Throttle body. (Hopefully this will be modded correctly to use my stock throttle linkage, otherwise I have to try to track down a '96 van cable set (good berkeleying luck).)

1997 PCM. (with modified pinout to clip back in to my stock harness and tuned to run this engine and transmission.)

  • Install dogbone bracket and AC compressor.
  • Fuel rail back in with new injectors.
  • Bolt upper intake back on.
  • Attach TB to upper intake and work out an intake hose situation. (I may end up having to use a ricer cone filter if I can't figure out a way to hook up my stock air cleaner with something other than dryer hose. I'm probably going to bypass the TB heater lines, since there really isn't a reason I should need that in Las Vegas.)
  • Drop radiator back in.
  • Alternator.
  • Power steering pump. Gotta get to the yard and get some more bolts for that.
  • Hook up all wiring and hoses.
  • Fill with fluids. Oil, transmission fluid, coolant. Two bottles of Lucas for the transmission, since it will need all the help it can get. I need to remember to pull the thermostat housing off and fill the block first. This should facilitate easier bleeding of the system.
  • Belt.
  • Crossover pipe.
  • Couple more gallons of fuel.
  • Battery.
  • Start!
  • Struts either bolted back on to the knuckles or replaced with the van struts kicking around the garage. (Still need to buy dust boots before they can be assembled.)
  • Front wheels on.
  • On the ground.
  • Drive!
  • Enjoy TWO HUNNERT HOARSPOWAH!

Easy peasy, right?

Left Ventricle
Left Ventricle New Reader
8/31/16 5:54 p.m.

UPDATE 05-02-2016:

Mock-up. This is in no way complete, but it makes me feel better seeing what the finished product will look like.

During the mock-up, I tried to figure out if I can use my stock intake hose and air cleaner. I mentioned this before, but if I can't make that work, I will have to use some ricer bullE36 M3 that will completely ruin the aesthetics of my stock-appearing engine bay. It's difficult to visualize just what position everything will be in when I don't have a throttle body. It's also looking more and more like I'm not going to be able to use my stock cables. However, a member of the A-body board told me over Facebook Messenger yesterday that I might be able to use some from a '96-99 Lumina, which has the newer style throttle body I guess? Instead of being confined to a '96 van, which I've said before is not easy to find in the yards, whereas Luminas are plentiful.

Also, I think I'm going to just bypass the throttle body heater hoses, since that seems to be the main reason I would need to use my stock LIM coolant pipe.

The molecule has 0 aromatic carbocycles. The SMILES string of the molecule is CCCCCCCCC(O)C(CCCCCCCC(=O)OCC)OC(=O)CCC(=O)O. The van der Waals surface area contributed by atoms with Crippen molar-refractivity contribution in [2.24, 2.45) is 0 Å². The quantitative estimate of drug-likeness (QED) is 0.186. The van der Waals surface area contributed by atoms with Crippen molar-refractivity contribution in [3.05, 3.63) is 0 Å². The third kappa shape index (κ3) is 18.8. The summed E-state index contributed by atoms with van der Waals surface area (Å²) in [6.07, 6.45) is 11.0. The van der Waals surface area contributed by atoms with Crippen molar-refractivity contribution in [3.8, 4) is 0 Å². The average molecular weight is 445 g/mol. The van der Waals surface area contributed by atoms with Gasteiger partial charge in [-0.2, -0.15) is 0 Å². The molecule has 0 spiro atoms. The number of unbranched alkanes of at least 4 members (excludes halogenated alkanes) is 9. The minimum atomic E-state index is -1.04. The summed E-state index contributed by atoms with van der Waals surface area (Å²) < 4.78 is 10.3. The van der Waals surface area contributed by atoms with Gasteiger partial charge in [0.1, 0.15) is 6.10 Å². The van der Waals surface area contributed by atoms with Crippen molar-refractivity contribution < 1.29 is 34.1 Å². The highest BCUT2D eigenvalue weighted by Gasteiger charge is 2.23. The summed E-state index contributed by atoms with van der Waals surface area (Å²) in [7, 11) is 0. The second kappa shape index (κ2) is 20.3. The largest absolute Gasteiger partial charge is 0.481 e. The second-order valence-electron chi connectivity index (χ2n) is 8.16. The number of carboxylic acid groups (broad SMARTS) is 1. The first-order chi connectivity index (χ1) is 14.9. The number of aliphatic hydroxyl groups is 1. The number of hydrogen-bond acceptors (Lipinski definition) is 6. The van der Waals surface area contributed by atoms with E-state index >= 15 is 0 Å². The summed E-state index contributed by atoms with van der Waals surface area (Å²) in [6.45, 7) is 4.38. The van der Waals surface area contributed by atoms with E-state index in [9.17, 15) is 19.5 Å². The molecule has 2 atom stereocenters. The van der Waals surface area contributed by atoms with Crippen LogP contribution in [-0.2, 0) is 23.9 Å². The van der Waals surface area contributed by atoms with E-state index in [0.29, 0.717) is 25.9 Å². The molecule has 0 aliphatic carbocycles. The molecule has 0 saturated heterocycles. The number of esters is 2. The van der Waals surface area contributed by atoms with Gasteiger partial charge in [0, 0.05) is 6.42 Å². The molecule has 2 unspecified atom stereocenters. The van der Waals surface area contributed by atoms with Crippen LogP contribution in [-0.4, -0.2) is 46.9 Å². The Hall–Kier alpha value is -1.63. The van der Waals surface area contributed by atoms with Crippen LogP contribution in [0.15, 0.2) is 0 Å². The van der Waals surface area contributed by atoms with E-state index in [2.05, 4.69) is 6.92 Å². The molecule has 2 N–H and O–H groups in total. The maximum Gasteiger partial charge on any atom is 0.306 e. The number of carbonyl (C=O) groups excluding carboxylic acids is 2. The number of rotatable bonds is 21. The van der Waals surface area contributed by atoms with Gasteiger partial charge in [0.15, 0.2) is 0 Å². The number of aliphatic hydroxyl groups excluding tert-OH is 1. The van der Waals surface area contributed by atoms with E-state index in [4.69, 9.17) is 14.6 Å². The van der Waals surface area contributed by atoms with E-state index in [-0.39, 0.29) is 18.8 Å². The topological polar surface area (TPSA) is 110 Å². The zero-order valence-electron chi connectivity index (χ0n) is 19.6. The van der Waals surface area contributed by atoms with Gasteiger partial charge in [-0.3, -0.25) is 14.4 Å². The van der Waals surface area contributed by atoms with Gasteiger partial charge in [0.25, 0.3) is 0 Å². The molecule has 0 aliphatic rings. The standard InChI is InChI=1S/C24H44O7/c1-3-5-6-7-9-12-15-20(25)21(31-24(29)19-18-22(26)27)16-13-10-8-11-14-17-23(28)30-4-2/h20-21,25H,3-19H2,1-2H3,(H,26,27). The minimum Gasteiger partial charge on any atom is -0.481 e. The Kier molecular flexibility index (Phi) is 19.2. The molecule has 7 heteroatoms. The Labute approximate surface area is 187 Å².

UPDATE 06-06-2016:

Okay, so summer swept into Las Vegas over the last week, so it's been too damn hot to get much of anything accomplished. I did receive the last of the custom parts from Milzy, so I put a bit of work into the car, including installing the new computer and figuring out some other A-body-specific hangups. I've made a list of everything I can think of offhand below.

My notes for A-bodies:

Several wiring modifications must be made...

  • Extending the coolant temperature sensor harness if you have a three pin sensor. Mike does not supply a three pin extension, despite it being an option on the website. See below for a different approach.
  • The mass air flow sensor wiring has to be modified. The connector is the same, but the B and C wires must be swapped.
  • The throttle position sensor connector must be changed over to the new style. The stock TPS will not work on the new throttle body.

  • Unless you can make yourself a throttle body adapter, you have to use the "new-style" throttle body. The stock throttle body will not bolt on to the new intake, and the cables will not work, since the linkage is totally different.

  • I decided on a throttle cable from a '97 Lumina, and I had Mike send me a 56 mm LA1 throttle body with a matching Lumina linkage. No need to try and find a '96 van in the yard. The only modification that needs to be done is in the firewall where the cable enters the cabin. The stock cable uses a square clip, but the Lumina's is round. You'll need to "massage" the opening so the connector fits. Once you hook the other end of the cable to the bracket on the throttle body, there's no need to worry about length. It pulls the throttle open fully with no issues.